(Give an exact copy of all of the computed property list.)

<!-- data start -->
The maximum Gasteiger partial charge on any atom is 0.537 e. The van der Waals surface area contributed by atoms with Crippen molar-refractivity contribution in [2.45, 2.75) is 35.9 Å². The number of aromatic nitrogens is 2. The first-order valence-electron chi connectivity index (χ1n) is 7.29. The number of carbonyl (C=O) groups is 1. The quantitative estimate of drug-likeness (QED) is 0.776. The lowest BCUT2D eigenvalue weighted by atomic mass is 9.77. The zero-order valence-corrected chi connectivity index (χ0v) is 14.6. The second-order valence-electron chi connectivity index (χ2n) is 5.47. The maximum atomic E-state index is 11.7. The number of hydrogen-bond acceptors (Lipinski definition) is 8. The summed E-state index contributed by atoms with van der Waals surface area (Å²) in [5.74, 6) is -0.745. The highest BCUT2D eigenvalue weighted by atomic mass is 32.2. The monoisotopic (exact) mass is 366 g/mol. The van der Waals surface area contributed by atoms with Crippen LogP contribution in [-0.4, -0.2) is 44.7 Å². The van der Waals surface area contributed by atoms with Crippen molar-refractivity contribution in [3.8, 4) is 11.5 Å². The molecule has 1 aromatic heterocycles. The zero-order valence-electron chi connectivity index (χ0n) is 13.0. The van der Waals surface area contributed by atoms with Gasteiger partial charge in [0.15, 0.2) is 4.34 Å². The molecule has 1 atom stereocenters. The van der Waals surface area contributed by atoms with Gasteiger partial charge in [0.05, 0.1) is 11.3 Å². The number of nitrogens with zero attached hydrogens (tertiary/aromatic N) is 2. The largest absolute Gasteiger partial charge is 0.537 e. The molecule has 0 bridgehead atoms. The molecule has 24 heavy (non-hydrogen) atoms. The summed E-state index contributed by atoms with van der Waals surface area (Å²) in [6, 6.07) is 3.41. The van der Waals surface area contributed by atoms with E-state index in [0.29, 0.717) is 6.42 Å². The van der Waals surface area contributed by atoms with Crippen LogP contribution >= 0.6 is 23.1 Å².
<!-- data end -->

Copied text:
The maximum Gasteiger partial charge on any atom is 0.537 e. The van der Waals surface area contributed by atoms with Crippen molar-refractivity contribution in [2.45, 2.75) is 35.9 Å². The number of aromatic nitrogens is 2. The first-order valence-electron chi connectivity index (χ1n) is 7.29. The number of carbonyl (C=O) groups is 1. The quantitative estimate of drug-likeness (QED) is 0.776. The lowest BCUT2D eigenvalue weighted by atomic mass is 9.77. The zero-order valence-corrected chi connectivity index (χ0v) is 14.6. The second-order valence-electron chi connectivity index (χ2n) is 5.47. The maximum atomic E-state index is 11.7. The number of hydrogen-bond acceptors (Lipinski definition) is 8. The summed E-state index contributed by atoms with van der Waals surface area (Å²) in [5.74, 6) is -0.745. The highest BCUT2D eigenvalue weighted by atomic mass is 32.2. The monoisotopic (exact) mass is 366 g/mol. The van der Waals surface area contributed by atoms with Crippen LogP contribution in [-0.4, -0.2) is 44.7 Å². The van der Waals surface area contributed by atoms with Crippen molar-refractivity contribution in [3.8, 4) is 11.5 Å². The molecule has 1 aromatic heterocycles. The zero-order valence-electron chi connectivity index (χ0n) is 13.0. The van der Waals surface area contributed by atoms with Gasteiger partial charge in [0.15, 0.2) is 4.34 Å². The molecule has 1 atom stereocenters. The van der Waals surface area contributed by atoms with Gasteiger partial charge in [0.05, 0.1) is 11.3 Å². The number of nitrogens with zero attached hydrogens (tertiary/aromatic N) is 2. The largest absolute Gasteiger partial charge is 0.537 e. The molecule has 0 bridgehead atoms. The molecule has 24 heavy (non-hydrogen) atoms. The summed E-state index contributed by atoms with van der Waals surface area (Å²) in [6, 6.07) is 3.41. The van der Waals surface area contributed by atoms with E-state index in [0.29, 0.717) is 6.42 Å². The van der Waals surface area contributed by atoms with Crippen LogP contribution >= 0.6 is 23.1 Å².